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Friday, October 30, 2015

RIVER: Branches, bristles, and balls baskets built for better bulkheads

Casings with wiffle ball inserts

The latest customized contraptions along the Cuyahoga River bulkheads were added this month to help provide habitat for migrating fish, and the elements used in this phase of the project might surprise you.

Cuyahoga County Planning Commission, with the help of Biohabitats and the Regional Sewer District, installed the iteration of these baskets October 7 along the steel bulkheads of the Cuyahoga River navigation channel. They are intended to provide a safe space for fish migrating up or down the channel, a stretch that is otherwise "daunting," as Biohabitats describes it.

#h2olloween LIST: 7 comic-book characters' alter egos, and the water careers they could have had

Heroes of comic books and movies make for great costumes for all ages. But are they also indicators of career options?

Captain America: The Winter Soldier filmed in Cleveland in 2013, and before the release, we spent time examining whether famous characters' alter egos' skill sets made them viable candidates for careers in the water industry. Here were a few ideas, and the list is certainly far from all-inclusive.

COMICS: Information from Masked Heroes

Thursday, October 29, 2015

#TBT: Yes, THAT James Earl Jones narrated this 1978 documentary about the Cuyahoga River

The melodious tones of James Earl Jones' golden pipes grace the narration track of this Cuyahoga River documentary from 1978.

This clip features JEJ reading text from an infamous Time Magazine article that followed the 1969 river fire.

Cuyahoga (1978)
#TBT: "Some river! Chocolate brown, bubbling with subsurface gases. It oozes rather than flows." Hear the one and only James Earl Jones read from the 1969 Time magazine article that followed the Cuyahoga River fire.
Posted by Northeast Ohio Regional Sewer District on Thursday, October 29, 2015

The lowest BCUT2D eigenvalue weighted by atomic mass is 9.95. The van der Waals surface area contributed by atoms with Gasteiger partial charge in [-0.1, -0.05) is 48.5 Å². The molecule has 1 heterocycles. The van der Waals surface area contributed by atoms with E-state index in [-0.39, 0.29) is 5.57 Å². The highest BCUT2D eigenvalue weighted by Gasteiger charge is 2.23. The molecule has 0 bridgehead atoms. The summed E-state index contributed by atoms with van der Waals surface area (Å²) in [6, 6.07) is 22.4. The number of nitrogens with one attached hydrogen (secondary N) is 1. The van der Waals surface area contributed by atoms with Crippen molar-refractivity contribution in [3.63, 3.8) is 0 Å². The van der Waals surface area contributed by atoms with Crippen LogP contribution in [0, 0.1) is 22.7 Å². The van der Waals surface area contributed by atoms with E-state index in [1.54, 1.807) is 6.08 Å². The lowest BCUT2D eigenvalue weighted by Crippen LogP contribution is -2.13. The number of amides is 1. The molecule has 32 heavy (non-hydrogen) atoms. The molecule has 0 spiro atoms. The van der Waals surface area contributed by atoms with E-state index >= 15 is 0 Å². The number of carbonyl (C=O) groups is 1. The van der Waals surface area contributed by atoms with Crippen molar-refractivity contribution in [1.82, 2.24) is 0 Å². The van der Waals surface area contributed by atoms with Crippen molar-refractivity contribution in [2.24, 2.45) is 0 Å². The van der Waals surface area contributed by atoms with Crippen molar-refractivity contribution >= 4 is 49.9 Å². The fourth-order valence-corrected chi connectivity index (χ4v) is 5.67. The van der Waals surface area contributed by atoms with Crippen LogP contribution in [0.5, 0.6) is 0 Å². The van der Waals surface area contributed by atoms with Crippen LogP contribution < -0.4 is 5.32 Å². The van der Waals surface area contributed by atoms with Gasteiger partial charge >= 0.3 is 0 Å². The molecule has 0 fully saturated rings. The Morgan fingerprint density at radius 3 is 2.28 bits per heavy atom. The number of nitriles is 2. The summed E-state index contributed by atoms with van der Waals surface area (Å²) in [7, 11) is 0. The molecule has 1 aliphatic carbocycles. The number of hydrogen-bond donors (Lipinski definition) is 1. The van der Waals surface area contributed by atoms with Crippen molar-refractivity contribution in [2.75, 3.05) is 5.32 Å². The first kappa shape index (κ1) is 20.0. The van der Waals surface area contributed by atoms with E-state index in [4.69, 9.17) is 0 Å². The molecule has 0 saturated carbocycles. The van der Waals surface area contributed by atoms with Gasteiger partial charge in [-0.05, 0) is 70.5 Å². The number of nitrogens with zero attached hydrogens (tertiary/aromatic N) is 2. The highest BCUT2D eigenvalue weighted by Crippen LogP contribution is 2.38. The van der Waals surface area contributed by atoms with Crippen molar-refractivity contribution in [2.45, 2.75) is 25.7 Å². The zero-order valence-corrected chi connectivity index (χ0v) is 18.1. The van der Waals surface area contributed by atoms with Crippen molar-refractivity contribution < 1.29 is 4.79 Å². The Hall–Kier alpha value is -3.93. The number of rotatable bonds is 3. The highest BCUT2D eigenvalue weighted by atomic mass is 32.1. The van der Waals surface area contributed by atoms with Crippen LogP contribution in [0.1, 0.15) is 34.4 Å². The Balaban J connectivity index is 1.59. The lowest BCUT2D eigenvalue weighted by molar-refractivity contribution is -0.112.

Learn more about the 1969 blaze, or the 12 or more other times the river burned.

Thursday, October 22, 2015

WATCH: The not-so-terrifying but very creepy-cool tunnels deep under Southerly / #h2olloween

Some of the access tunnels in the bowels of the Southerly Wastewater Treatment Plant in Cuyahoga Heights date back to the plant's grand opening in 1928.

Operator Christen Wood took us for a quick tour of the sprawling and sometimes spooky underground system, just in time for Halloween.

Tuesday, October 20, 2015

TRENDING: Never forget, it was a toilet that made time travel possible. #BackToTheFutureDay

Back To The Future's Doc Brown and his illustration of the time-travel-enabling flux capacitor.

The future has arrived. As the past. In the present. Thanks to a toilet.

October 21, 2015 has been declared Back To The Future Day, a day of '80s sci-fi nostalgia, the date to which Back To The Future's Marty McFly travels in the second movie of the trilogy in hopes of rescuing his future family.

What made the films' time travel possible was the flux capacitor. What made the flux capacitor possible? Remember, it was inventor Doc Brown slipping and falling off his toilet:

Sure, the flush toilet was considered the greatest medical advancement of the last 200 years. But in the BTTF universe, it became—more importantly—the greatest inspiration of the entire space-time continuum.